Sophia Starner, born at St. Luke’s University Hospital in Fountain Hill 24 years ago, found early evidence of her professional calling at age 7 with the premature birth of her younger sister, also at St. Luke’s.
“My mother was pregnant with Madalyn when she slipped and fell on the ice while walking our dog,” recalls Starner who lives at home in Nazareth. The accident caused her mother to suffer a placental abruption, a serious complication that required her to deliver Madalyn three months early.
“I was amazed at the ‘magic’ of the doctors and nurses and NICU team,” says Starner a third-year student at Temple/St. Luke’s School of Medicine.
The Temple/St. Luke’s School of Medicine at St. Luke’s University Hospital in Fountain Hill is the Lehigh Valley’s first and only four-year medical school, where the region’s brightest young minds go to become doctors. By cultivating home-grown medical talent, such as Starner, who has deep roots in the Lehigh Valley, St. Luke’s is helping the region to secure its health and well-being amid a worsening doctor shortage nationally.
Madalyn spent three months in the neonatal intensive care unit at St. Luke’s, and the special care she needed as a preemie continued when she was discharged home.
“We had oxygen and monitors and visiting NICU nurses, other medical things, that came home with Madalyn and helped her survive and grow,” Starner says. Today her sister is a healthy teenager who is planning to enter the medical field after graduating from high school.
Fast forward to the present, and the elder sister admits the incident didn’t inspire her to want to become an OBGYN, despite her admiration for the medical heroics performed by the team that took care of her little sister.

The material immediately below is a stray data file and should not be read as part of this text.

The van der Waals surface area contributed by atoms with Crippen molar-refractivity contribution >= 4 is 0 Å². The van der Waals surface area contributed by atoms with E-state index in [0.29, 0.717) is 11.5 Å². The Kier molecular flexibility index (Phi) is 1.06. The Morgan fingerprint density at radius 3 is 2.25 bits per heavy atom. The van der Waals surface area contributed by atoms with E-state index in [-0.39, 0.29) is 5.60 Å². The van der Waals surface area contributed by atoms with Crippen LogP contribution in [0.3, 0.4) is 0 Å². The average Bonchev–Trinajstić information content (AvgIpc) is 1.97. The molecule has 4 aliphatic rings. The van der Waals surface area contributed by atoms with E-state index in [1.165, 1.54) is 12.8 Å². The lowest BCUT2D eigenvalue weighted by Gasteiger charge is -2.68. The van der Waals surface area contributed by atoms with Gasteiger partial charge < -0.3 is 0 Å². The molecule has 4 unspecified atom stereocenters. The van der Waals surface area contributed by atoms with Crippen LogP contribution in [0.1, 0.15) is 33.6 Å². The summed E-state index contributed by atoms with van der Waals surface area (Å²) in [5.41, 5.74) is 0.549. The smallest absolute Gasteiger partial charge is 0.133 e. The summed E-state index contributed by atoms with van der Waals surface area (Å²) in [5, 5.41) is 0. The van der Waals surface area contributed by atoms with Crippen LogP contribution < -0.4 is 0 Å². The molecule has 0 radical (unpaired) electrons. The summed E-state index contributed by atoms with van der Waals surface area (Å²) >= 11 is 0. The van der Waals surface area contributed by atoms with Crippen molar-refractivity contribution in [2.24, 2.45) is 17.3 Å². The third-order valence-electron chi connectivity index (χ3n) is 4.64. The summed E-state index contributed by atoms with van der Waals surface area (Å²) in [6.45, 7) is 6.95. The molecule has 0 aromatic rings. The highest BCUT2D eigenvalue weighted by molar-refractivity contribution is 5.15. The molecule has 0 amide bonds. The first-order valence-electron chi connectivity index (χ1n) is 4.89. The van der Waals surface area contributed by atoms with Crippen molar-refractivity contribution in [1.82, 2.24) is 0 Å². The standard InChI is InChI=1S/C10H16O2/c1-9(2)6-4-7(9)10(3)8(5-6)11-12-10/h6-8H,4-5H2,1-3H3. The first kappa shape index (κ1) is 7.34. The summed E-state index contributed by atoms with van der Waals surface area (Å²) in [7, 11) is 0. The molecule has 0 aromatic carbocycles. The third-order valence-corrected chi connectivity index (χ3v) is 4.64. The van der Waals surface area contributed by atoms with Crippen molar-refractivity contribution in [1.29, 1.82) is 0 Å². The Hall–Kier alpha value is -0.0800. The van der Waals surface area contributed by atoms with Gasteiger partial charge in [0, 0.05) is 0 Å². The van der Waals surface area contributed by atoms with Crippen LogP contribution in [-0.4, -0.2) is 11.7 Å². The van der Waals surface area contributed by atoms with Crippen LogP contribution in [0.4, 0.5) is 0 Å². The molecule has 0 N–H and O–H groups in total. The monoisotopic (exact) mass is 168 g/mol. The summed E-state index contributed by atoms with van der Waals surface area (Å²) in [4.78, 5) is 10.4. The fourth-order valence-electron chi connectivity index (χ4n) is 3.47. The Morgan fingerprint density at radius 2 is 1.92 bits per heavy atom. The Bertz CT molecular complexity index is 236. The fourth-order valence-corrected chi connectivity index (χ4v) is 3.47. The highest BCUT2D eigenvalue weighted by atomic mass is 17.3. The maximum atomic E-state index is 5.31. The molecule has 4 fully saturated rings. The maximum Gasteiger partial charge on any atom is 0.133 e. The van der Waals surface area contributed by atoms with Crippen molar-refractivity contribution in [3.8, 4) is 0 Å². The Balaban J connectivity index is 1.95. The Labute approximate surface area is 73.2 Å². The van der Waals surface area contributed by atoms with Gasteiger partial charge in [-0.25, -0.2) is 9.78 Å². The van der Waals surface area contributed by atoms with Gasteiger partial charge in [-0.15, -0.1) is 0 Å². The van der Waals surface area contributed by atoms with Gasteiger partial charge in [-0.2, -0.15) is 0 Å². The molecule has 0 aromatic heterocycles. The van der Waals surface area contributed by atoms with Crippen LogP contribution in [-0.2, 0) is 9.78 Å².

Rather, she feels drawn to specialize in dermatology, hoping to eventually join St. Luke’s Dermatology for her professional career.
“I like wounds, scars and making people feel healthy and confident in their own skin,” explains Starner, who is proud to be a member of the med school’s Class of 2025. “It’s the continuity of care and face-to-face contact with the patients that I look forward to.”
“I’m a people-person who gets energized from the presence of others.”
She gets loads of that from her classmates, teachers and mentors now, in addition to absorbing tons of new information and facing the travails and challenges that come with her chosen field.
“Everybody here plays a part in my med school education.”
As the first doctor-to-be doctor in her family, Starner says she fields frequent calls from her grandparents asking her what she’s learning. She welcomes these questions, which affirm her desire to help college and high school students who are interested in the health field.
“I’d like to be a mentor for med students here eventually after I’m in practice,” she adds. She has already helped teach STEM activities to elementary school girls at Bethlehem Area School District as part of its “Tech Girls” program. She’s already giving back like a veteran at her young age.
What lies ahead for Starner are five more years of intense study and clinical training with the end goal of serving a community, where she has spent her entire life at a hospital where she and her sister entered the world under different circumstances.
“I love St. Luke’s,” she said. “I could see myself working there for the rest of my life, bringing the magic of medicine here as a healer in my community.”